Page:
Why Does One Mosque Massacre Outweigh Countless Church Massacres?
More outrageous hypocrisy from the UN.
Raymond Ibrahim, author of the new book, Defenders of the West: The Christian Heroes Who Stood Against Islam, is a Shillman Fellow at the David Horowitz Freedom Center. This article was first published by the Gatestone Institute.
The United Nations recently named March 15 as “international day to combat Islamophobia.” That date was chosen because it witnessed one of the worst terror attacks on Muslims: on March 15, 2019, an armed Australian man, Brenton Tarrant, entered two mosques in New Zealand and opened fire on unarmed and helpless Muslim worshippers; 51 were killed and 40 injured.
Not only has this incident been widely condemned throughout the West—and rightfully so. It has caused the UN to single out Islam as needing special protection.
This response, however, raises a critically important question: if one non-Muslim attack on a mosque is enough for the UN to institutionalize a special day for Islam, what about the countless, often worse, Muslim attacks on non-Muslim places of worship? Why have they not elicited a similar response from the UN?
Consider some of the fatal Muslim attacks on Christian churches—many, to underscore the religious animosity, occurring on Easter or Christmas—in recent years:
- Sri Lanka (Apr. 21, 2018): Easter Sunday, Muslim terrorists bombed three churches and three hotels; 359 people were killed and more than 500 injured.
- Nigeria (Apr. 20, 2014): Easter Sunday, Islamic terrorists torched a packed church; 150 were killed.
- Pakistan (Mar. 27, 2016): Following Easter Sunday church services, Islamic terrorists bombed a park where Christians had congregated; more than 70 Christians—mostly women and children—were killed. “There was human flesh on the walls of our house,” recalled a witness.
- Iraq (Oct. 31, 2011): Islamic terrorists stormed a church in Baghdad during worship and opened fire indiscriminately before detonating their suicide vests. Nearly 60 Christians—including women, children, and even babies—were killed (graphic pictures of aftermath here).
- Nigeria (Apr. 8, 2012): Easter Sunday, explosives planted by Muslims detonated near two packed churches; more than 50 were killed and unknown numbers injured.
- Egypt (Apr. 9, 2017): Palm Sunday, Muslims bombed two packed churches; at least 45 were killed, more than 100 injured.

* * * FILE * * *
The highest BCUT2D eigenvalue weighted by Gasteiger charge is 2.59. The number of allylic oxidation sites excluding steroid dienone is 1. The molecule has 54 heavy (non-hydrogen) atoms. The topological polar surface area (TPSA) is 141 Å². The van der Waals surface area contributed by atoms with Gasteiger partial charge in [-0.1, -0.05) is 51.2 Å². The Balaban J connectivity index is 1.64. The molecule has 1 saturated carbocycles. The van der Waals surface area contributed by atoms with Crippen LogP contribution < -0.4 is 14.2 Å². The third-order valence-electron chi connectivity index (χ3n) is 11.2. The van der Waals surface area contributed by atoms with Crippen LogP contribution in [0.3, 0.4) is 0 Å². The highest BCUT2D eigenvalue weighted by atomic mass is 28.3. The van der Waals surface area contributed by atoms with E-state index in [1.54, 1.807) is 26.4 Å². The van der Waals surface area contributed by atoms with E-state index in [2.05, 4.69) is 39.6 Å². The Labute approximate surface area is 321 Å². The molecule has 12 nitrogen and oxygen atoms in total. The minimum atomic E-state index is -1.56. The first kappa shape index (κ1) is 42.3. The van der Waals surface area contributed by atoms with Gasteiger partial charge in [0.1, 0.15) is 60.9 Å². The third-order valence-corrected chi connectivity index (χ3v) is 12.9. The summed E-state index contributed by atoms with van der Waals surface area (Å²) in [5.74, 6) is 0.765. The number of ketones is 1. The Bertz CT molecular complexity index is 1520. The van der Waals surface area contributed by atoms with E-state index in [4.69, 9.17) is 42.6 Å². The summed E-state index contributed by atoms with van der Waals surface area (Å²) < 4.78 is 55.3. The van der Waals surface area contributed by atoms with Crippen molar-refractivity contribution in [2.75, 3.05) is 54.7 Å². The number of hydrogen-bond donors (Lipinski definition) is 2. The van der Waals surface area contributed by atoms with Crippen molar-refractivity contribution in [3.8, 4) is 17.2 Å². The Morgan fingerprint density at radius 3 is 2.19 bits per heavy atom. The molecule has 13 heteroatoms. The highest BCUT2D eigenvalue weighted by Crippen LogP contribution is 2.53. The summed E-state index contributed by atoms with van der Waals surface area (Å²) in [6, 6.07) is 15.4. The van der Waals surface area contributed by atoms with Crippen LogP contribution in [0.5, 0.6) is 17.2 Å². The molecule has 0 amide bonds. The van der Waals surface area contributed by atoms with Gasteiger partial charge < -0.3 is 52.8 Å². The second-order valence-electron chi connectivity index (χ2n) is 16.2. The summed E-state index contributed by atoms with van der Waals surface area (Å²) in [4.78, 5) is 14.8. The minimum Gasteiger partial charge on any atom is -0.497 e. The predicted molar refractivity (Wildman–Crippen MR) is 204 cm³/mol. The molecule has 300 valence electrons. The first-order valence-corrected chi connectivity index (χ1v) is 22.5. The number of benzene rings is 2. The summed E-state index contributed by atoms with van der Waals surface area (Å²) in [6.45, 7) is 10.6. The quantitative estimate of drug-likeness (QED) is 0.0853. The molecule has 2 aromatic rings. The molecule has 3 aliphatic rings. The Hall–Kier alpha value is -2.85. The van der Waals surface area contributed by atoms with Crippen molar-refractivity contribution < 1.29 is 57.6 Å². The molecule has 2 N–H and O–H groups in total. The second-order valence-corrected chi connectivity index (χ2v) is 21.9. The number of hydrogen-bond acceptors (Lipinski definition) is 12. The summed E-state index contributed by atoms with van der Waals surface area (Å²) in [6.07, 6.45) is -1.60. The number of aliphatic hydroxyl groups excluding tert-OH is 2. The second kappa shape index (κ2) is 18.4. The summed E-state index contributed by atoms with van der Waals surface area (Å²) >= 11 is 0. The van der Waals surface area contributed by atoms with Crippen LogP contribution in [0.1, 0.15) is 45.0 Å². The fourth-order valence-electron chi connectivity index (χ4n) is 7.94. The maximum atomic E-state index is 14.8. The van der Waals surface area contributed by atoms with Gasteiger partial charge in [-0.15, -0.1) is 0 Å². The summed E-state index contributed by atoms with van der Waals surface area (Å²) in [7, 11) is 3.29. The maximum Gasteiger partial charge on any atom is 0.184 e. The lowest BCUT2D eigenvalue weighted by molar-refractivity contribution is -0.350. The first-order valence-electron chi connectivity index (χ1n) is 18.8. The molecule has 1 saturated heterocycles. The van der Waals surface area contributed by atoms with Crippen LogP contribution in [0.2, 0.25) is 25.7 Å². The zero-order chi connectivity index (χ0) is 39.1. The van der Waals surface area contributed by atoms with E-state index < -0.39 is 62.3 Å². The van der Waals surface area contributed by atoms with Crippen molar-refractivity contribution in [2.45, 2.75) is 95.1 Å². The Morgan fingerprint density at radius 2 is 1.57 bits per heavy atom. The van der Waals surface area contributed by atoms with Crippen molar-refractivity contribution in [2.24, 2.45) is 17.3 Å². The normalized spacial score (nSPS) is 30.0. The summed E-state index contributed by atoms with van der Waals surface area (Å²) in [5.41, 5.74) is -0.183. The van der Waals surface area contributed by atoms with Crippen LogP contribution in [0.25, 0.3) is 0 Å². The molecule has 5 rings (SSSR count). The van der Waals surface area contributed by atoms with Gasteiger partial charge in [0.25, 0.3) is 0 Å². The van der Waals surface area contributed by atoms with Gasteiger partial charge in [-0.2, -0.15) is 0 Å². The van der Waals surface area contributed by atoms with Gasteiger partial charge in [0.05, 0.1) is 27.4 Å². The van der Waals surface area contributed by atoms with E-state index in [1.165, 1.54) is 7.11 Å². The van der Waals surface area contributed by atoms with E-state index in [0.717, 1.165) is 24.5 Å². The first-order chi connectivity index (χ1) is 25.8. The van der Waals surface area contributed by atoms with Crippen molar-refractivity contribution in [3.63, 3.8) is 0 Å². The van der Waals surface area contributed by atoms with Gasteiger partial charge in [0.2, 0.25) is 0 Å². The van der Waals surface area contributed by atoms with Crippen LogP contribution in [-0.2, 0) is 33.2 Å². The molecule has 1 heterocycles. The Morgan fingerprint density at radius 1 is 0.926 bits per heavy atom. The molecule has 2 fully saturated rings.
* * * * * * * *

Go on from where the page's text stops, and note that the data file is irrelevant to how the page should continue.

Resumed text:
- Nigeria (Dec. 25, 2011): During Christmas Day services, Muslim terrorists shot up and bombed three churches; 37 were killed and nearly 57 injured.
- Egypt (Dec. 11, 2016): An Islamic suicide bombing of two churches left 29 people killed and 47 injured (graphic images of aftermath here).
- Indonesia (May 13, 2018): Muslims bombed three churches; 13 were killed and dozens injured.
- Egypt (Jan. 1, 2011): Muslim terrorists bombed an Alexandrian church during New Year’s Eve mass; at least 21 Christians were killed. According to eyewitnesses, “body parts were strewn all over the street outside” and “were brought inside the church after some Muslims started stepping on them and chanting Jihadi chants,” including “Allahu Akbar!”
- Philippines (Jan. 27, 2019): Muslim terrorists bombed a cathedral; at least 20 were killed, and more than 100 injured.
- Indonesia (Dec. 24, 2000): During Christmas Eve services, Muslim terrorists bombed several churches; 18 were killed and over 100 injured.
- Pakistan (Mar. 15, 2015): Muslim suicide bombers killed at least 14 Christians in attacks on two churches.
- Germany (Dec. 19, 2016): Near the Kaiser Wilhelm Memorial Church in Berlin, a Muslim man drove a truck into a Christmas market; 13 were killed and 55 injured.
- Egypt (Dec. 29, 2017): Muslim gunmen shot up a church in Cairo; nine were killed.
- Egypt (Jan. 6, 2010): Following Christmas Eve mass (according to the Orthodox calendar), Muslims shot six Christians dead as they exited their church.
- Russia (Feb. 18, 2018): A Muslim man carrying a knife and a double-barreled shotgun entered a church and opened fire; five people—all women—were killed, and at least five injured.
- France (July 26, 2016): Muslims entered a church and slit the throat of the officiating priest, 84-year-old Fr. Jacques Hamel, and took four nuns hostage until French authorities shot the terrorists dead.
The above list, it should be noted, is hardly comprehensive; there have been many similar attacks on churches—in Egypt alone, here, here, here, here, here, and here. But because there were no or very little fatalities, they received no or very little coverage in the Western press.